People will no longer be permitted to swim with spinner dolphins off the Hawaii coast as US lawmakers approved a ban on Tuesday prohibiting the popular tourist activity.
The new rules prohibit people from coming within 50 yards of Hawaiian spinner dolphins that are within 2 miles from the coast of Hawaii. The rule doesn't just apply to swimmers, it also applies to boats, canoes, stand-up paddleboards and even drones; and will effectively end many dolphin-watching tour group activities in Hawaii.
Spinner dolphins are nocturnal creatures and use shallow bays to rest during the day, which makes them accessible to humans and an easy target for tour groups who seek to interact with them. But scientists warn that these interactions have a negative effect on dolphins' wellbeing as they disturb the creatures when they should be relaxing, nurturing their young, and recovering from a night spent foraging offshore.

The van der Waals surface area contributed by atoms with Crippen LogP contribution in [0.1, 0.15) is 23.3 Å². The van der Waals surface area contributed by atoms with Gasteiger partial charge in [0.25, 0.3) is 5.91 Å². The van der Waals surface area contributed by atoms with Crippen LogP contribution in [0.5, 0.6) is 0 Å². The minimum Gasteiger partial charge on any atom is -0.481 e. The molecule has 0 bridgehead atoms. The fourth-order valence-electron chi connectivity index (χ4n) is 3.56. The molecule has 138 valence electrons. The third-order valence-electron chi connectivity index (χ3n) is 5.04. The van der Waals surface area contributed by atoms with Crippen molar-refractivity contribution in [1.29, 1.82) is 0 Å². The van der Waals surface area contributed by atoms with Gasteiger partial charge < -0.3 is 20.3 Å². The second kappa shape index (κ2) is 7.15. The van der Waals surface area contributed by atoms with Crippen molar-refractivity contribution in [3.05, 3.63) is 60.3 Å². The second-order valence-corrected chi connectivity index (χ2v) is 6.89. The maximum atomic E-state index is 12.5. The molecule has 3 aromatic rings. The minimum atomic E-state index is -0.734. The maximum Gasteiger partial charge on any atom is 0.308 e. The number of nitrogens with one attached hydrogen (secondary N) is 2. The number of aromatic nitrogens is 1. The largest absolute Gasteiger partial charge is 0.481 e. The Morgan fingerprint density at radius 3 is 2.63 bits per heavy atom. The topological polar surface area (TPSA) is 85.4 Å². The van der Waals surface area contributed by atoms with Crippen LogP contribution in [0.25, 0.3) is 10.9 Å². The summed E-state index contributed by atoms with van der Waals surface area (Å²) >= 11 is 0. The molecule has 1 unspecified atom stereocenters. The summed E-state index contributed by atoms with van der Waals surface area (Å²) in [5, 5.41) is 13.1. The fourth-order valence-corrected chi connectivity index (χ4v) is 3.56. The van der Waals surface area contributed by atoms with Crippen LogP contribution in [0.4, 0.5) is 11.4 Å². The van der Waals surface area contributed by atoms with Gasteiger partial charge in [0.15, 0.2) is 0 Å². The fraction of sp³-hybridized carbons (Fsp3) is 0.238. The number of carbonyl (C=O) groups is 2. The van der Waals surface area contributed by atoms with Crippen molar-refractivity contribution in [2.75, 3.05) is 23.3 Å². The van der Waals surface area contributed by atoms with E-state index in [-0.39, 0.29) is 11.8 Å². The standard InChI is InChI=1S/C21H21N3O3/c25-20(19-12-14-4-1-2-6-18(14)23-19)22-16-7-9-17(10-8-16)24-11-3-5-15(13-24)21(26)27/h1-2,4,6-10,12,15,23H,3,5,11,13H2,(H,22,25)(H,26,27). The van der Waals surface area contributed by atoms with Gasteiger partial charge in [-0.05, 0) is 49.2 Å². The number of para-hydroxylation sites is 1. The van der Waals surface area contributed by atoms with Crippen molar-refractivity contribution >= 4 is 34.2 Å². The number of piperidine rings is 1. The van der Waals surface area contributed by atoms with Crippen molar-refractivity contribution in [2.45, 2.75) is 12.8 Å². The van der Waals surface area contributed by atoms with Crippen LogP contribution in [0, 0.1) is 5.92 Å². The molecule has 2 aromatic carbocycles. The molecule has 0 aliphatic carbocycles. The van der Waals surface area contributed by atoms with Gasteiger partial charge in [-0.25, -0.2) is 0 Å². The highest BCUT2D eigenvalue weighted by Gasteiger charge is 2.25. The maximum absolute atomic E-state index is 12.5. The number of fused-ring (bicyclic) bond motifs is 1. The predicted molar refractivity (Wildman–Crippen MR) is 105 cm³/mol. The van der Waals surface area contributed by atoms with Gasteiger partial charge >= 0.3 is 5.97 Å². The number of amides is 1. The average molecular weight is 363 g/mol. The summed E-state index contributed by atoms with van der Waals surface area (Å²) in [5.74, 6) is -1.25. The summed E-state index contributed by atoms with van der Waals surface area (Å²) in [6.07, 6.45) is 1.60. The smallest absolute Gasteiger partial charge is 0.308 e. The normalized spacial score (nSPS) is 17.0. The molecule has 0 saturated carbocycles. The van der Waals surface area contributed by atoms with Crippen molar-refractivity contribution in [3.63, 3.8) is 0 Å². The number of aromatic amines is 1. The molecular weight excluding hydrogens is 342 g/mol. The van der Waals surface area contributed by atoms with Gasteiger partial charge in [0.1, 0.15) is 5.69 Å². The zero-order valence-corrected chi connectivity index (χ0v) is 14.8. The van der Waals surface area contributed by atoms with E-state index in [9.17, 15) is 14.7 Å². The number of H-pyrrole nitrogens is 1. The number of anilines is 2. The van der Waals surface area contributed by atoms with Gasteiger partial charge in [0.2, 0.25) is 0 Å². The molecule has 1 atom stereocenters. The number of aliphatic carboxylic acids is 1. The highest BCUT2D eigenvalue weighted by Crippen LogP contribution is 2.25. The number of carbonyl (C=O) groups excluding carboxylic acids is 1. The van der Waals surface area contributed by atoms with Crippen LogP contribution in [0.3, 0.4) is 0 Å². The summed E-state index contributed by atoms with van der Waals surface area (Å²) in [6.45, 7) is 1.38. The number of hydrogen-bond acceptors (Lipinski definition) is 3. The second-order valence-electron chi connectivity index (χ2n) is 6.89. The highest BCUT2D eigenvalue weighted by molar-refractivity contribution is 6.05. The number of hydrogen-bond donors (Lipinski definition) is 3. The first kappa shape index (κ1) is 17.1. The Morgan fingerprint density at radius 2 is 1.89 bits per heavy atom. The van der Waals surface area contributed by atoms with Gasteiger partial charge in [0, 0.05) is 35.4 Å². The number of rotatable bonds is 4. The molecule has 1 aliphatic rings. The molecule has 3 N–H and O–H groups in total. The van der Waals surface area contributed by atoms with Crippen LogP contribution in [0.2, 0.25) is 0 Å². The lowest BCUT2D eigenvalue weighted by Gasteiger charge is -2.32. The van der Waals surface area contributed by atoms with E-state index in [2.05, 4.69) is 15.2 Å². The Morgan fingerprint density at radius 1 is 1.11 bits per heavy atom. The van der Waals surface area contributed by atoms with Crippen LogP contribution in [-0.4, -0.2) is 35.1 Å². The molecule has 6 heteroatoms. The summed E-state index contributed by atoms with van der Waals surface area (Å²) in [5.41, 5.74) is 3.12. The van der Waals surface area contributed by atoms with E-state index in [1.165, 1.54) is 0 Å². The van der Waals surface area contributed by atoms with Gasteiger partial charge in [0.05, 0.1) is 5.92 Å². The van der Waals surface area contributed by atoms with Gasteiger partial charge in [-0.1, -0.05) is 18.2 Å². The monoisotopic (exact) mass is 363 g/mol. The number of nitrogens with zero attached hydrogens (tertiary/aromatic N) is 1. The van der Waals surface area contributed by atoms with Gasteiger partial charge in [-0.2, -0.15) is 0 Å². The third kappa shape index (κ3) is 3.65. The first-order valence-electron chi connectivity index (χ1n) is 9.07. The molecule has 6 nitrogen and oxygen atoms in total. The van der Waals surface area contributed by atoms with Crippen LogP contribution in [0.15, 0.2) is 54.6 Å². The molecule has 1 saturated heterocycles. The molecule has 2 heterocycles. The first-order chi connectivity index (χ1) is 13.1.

"Spinner dolphins disturbed during this crucial period may engage in avoidance or distress behaviors. And a lack of consistent, undisturbed resting periods can reduce the amount of energy they have for hunting and caring for their young," reads a statement from the National Marine Fisheries Service of the National Oceanic and Atmospheric Administration (NOAA Fisheries).
And even though spinner dolphins can "swim away" from humans and vessels, doing so interrupts their rest. "It keeps them in a state of vigilance, and forces them to expend energy to increase their swimming speed and/or change direction," NOAA Fisheries noted. Prolonged and close-up human and vessel encounters could force spinner dolphins to change habitats, which could leave them vulnerable to predators.
The ban doesn't apply to people or vessels who inadvertently come within 50 yards of a Hawaiian spinner dolphin or are approached by a spinner dolphin "provided they make no effort to engage or pursue the animal and take immediate steps to move away from it", the guidelines state.
Following the ban, NOAA Fisheries is seeking to close off certain areas in Hawaii from 6am to 3pm to further protect spinner dolphins during critical rest time. These areas include parts of Kealakekua, Hōnaunau, Kauhakō (Ho‘okena), and Makako Bays on Hawai‘i Island, and La Perouse Bay on Maui. NOAA Fisheries is accepting public comment on the proposed rule until December 27.